Will John Vickers listen to Mervyn King?

Bank of England governor says it's time to separate retail and investment banking.

In his City and Finance column in this week's magazine, Alex Preston examines the annual results recently announced by two of the banks part-owned by the British taxpayer, Lloyds and Royal Bank of Scotland. Of RBS's announcement of an operating profit of £2bn in 2010, Alex says this:

The bank's chairman, Philip Hampton, described this as a "step change", a claim validated by the £7.4bn operating profit in the "core" businesses - the day-to-day retail, corporate and investment banking units. The drop in investment banking income (down 30 per cent from 2009) and rise in corporate and retail profits (up 65 per cent) are a sign that RBS is returning to what made it great in the first place - old-fashioned high-street and business banking.

Alex ends his column by looking forward to the recommendations of the Vickers commission on banking, which is due to report to George Osborne in the autumn, and wonders what impact a possible break-up of the banks or the separation of retail from investment banking would have on RBS's share price - this at a time when staff of UK Financial Investments are racking up the air miles canvassing possible buyers for the bank.

A fascinating interview by Charles Moore with Mervyn King in today's Daily Telegraph suggests that the governor of the Bank of England is hoping that Vickers will recommend far-reaching structural reform of the banking industry:

I quote to him the recent remarks of Stephen Hester, the chief executive of the largely publicly owned RBS, in which he seemed simultaneously to say that RBS should pay little tax because it had made little profit, but also that it should pay big bonuses because its investment arm had made big profits. Wasn't there some sort of contradiction? Mr King nods. The remark illustrates, he says, the clash between the needs of high-street banking and the ambitions of investment banking. The key question, in his view, is not why an individual bank says it needs to pay bonuses (the reason cited is always the need to keep talent), but: "Why do banks in general want to pay bonuses? It's because they live in a 'too big to fail' world in which the state will bail them out on the downside." They are tempted to excessive risk and excessive payments: "It is very unproductive to single out individuals. Bankers were given incentives to behave the way they did. That's what needs to change. We must resolve this problem." He has high hopes that the independent banking commission will do so. In the Governor's mind, this is not ultimately a technical but a moral question. It goes to the heart of whether people are ready to accept life in a free economy.

Will Vickers listen?

 

Jonathan Derbyshire is Managing Editor of Prospect. He was formerly Culture Editor of the New Statesman.

Ukip's Nigel Farage and Paul Nuttall. Photo: Getty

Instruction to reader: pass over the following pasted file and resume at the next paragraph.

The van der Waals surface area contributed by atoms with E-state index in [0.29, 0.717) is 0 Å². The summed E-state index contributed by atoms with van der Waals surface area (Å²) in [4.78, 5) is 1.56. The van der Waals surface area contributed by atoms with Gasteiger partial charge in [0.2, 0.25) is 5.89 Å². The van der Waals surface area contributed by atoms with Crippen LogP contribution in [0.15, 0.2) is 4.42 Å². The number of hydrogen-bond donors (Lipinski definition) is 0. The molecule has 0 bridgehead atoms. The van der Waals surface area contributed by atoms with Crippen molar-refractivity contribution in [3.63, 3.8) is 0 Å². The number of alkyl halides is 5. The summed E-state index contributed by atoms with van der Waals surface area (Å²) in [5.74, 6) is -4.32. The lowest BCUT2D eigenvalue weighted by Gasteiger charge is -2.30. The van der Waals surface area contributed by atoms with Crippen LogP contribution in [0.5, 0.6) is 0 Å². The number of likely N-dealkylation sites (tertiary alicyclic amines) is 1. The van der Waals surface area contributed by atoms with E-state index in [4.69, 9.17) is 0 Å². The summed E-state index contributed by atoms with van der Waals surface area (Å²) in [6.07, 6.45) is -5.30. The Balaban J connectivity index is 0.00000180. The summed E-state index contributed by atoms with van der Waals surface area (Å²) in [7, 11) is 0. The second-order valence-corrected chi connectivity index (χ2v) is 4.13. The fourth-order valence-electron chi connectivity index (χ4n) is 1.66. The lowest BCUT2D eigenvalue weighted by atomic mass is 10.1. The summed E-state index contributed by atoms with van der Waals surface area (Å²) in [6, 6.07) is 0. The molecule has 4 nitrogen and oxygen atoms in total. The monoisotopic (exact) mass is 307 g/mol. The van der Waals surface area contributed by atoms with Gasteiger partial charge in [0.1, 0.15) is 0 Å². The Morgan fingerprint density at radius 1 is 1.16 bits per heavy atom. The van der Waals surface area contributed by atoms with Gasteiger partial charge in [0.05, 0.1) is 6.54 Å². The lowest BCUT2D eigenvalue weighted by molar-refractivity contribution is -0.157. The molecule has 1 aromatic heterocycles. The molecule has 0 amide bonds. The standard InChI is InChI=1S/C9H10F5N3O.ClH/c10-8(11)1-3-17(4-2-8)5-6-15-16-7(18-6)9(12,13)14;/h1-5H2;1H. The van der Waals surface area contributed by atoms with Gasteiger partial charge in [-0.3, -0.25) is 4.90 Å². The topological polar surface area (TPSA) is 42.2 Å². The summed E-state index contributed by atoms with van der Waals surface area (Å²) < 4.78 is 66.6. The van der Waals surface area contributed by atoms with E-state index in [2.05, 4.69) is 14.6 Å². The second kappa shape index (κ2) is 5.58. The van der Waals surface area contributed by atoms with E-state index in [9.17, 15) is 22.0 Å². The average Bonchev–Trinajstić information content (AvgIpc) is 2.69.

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Is the general election 2017 the end of Ukip?

Ukip led the way to Brexit, but now the party is on less than 10 per cent in the polls. 

Ukip could be finished. Ukip has only ever had two MPs, but it held an outside influence on politics: without it, we’d probably never have had the EU referendum. But Brexit has turned Ukip into a single-issue party without an issue. Ukip’s sole remaining MP, Douglas Carswell, left the party in March 2017, and told Sky News’ Adam Boulton that there was “no point” to the party anymore. 

Not everyone in Ukip has given up, though: Nigel Farage told Peston on Sunday that Ukip “will survive”, and current leader Paul Nuttall will be contesting a seat this year. But Ukip is standing in fewer constituencies than last time thanks to a shortage of both money and people. Who benefits if Ukip is finished? It’s likely to be the Tories. 

Is Ukip finished? 

What are Ukip's poll ratings?

Ukip’s poll ratings peaked in June 2016 at 16 per cent. Since the leave campaign’s success, that has steadily declined so that Ukip is going into the 2017 general election on 4 per cent, according to the latest polls. If the polls can be trusted, that’s a serious collapse.

Can Ukip get anymore MPs?

In the 2015 general election Ukip contested nearly every seat and got 13 per cent of the vote, making it the third biggest party (although is only returned one MP). Now Ukip is reportedly struggling to find candidates and could stand in as few as 100 seats. Ukip leader Paul Nuttall will stand in Boston and Skegness, but both ex-leader Nigel Farage and donor Arron Banks have ruled themselves out of running this time.

How many members does Ukip have?

Ukip’s membership declined from 45,994 at the 2015 general election to 39,000 in 2016. That’s a worrying sign for any political party, which relies on grassroots memberships to put in the campaigning legwork.

What does Ukip's decline mean for Labour and the Conservatives? 

The rise of Ukip took votes from both the Conservatives and Labour, with a nationalist message that appealed to disaffected voters from both right and left. But the decline of Ukip only seems to be helping the Conservatives. Stephen Bush has written about how in Wales voting Ukip seems to have been a gateway drug for traditional Labour voters who are now backing the mainstream right; so the voters Ukip took from the Conservatives are reverting to the Conservatives, and the ones they took from Labour are transferring to the Conservatives too.

Ukip might be finished as an electoral force, but its influence on the rest of British politics will be felt for many years yet. 

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